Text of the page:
Not surprisingly, FIRE (Financial Independence, Retire Early) is a popular concept within the physician community. Many physicians leave med school with hundreds of thousands in student loans. Our income generating years start later than most, so many of us don't even begin contributing to retirement until our thirties. Combine these factors with widespread burnout, it's easy to see why so many physicians are laser focused on the idea of getting to financial independence as soon as possible. At Physician Side Gigs, we're a big fan of the idea of financial independence. What you choose to do with that financial independence is a very personal decision. We'd like to think that the biggest benefit is the ability to continue to practice medicine, but on your own terms, with the leverage to walk away from a bad situation.
Below, we cover the basics of FIRE for physicians: what it is, who it's for, and how to track your net worth and retirement to make sure you're on track to reach it.
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Empower is free way to aggregate your accounts and get a comprehensive overview of your finances. It includes lots of retirement tools/trackers/long-term financial tools that address questions often asked on the group in terms of tracking net worth, a savings tracker that shows you if you’re on track towards retirement goals, budgeting, cash flow, and fancier things like a retirement planner that will calculate your projected monthly income by your desired retirement date, planning for your kids’ education costs, portfolio allocations, and even analyzing the fees in your investments to make sure you’re aware of hidden fees.
Our financial advisor database can help you find a fee-only, fiduciary financial advisor to pull together a comprehensive financial plan to help build a blueprint to reach your personal finance goals.
Visit our events page to sign-up for our financial grand rounds educational series and find links to recordings of previous events.
Some of our favorite personal finance books are listed here.
Introduction to FIRE (Financial Independence, Retire Early) for Physicians
The financial independence, retire early movement has gained a ton of traction within the physician community as burnout and frustrations with the state of the healthcare system mount. The guiding principle here is that by saving aggressively while younger, typically in the 30s and 40s, you can amass enough wealth that you can live off of the returns of your investment portfolio, thus allowing you to retire well before a traditional retirement age of 65+.
While this is different for everyone, the concept that we really like to embrace focuses on the first two words - financial independence. FIRE doesn't mean you have to retire early, nor does it define what retirement has to mean for you. It simply means you have the ability to shape the life in medicine that you want on your terms because money no longer dictates how and when you work. A big added benefit in today's healthcare environment, where everyone is always trying to squeeze more out of physicians, is the power to walk away from bad situations, which can give you a lot of leverage at a negotiating table.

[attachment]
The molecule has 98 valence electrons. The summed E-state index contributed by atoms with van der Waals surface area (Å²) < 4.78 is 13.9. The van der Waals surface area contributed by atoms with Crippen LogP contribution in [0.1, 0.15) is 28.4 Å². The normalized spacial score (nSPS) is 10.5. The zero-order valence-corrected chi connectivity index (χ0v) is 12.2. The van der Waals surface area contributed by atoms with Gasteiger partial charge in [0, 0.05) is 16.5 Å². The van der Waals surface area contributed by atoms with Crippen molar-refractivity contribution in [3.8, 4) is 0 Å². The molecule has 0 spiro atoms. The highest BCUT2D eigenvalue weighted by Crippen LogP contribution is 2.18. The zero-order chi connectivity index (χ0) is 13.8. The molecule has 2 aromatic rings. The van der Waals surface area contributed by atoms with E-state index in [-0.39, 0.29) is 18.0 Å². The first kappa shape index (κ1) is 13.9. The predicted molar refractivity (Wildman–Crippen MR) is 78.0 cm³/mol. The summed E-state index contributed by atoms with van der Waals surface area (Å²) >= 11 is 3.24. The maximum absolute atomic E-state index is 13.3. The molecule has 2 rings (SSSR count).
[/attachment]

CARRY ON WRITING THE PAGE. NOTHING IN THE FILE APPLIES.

A lot of times, followers of FIRE in our communities continue to work. It may mean:
continuing to work full time but empowered with the knowledge you can say no to anything without worrying about your financial situation
cutting back on hours
switching to locums to allow for mini-retirements between assignments
changing clinical jobs to something lighter or more enjoyable, but perhaps less lucrative
switching to a nonclinical career
focusing on a side gig passion project
focusing heavily on developing substantial additional income streams such as real estate
Types of FIRE
As you can imagine, FIRE means different things to different people. While many physicians could technically afford to retire by the time they're in their second decade of practice if they were to live frugally, it's important to think about what your vision of retirement is. If it's living in a low cost of living area in a modest home with minimal expenses, that "financial independence number" is going to look a lot different than somebody who wants to live in NYC in a penthouse apartment and taking multiple international vacations a year staying in high end luxury accommodations.
The financial independence community has come up with some different categories to reflect this, in case you hear these terms thrown around our communities.
Fat FIRE - This is the dream for a lot of people, as people who categorize themselves as fat FIRE maintain their standard of living in retirement, or maybe even exceed it. For physicians, this generally means they want to be able to spend 6 figures or more annually, and necessitates aggressive savings and/or smart investments early in life (or winning the lottery)
Lean FIRE - Very frugal living, to the point of minimalism. Many self-proclaimed 'lean FIRE' people live on $25k a year or less.
Barista FIRE - An in-between option where you are still earning some money. Often times, people will shift to part time but maintain a job to pay for expenses or get health insurance, and ideally not dip into retirement funds.
So, How Do I Know What My Financial Independence Number Is and If I'm There?
The first thing you have to do is project how much money you're going to need annually in retirement to live the life that you want to live. This requires sitting down and looking at your current expenditures, and making some educated calculations about what expenses will increase and what expenses will decrease once you stop working. Make sure to include things that you may not currently pay for, like health insurance, in these projections.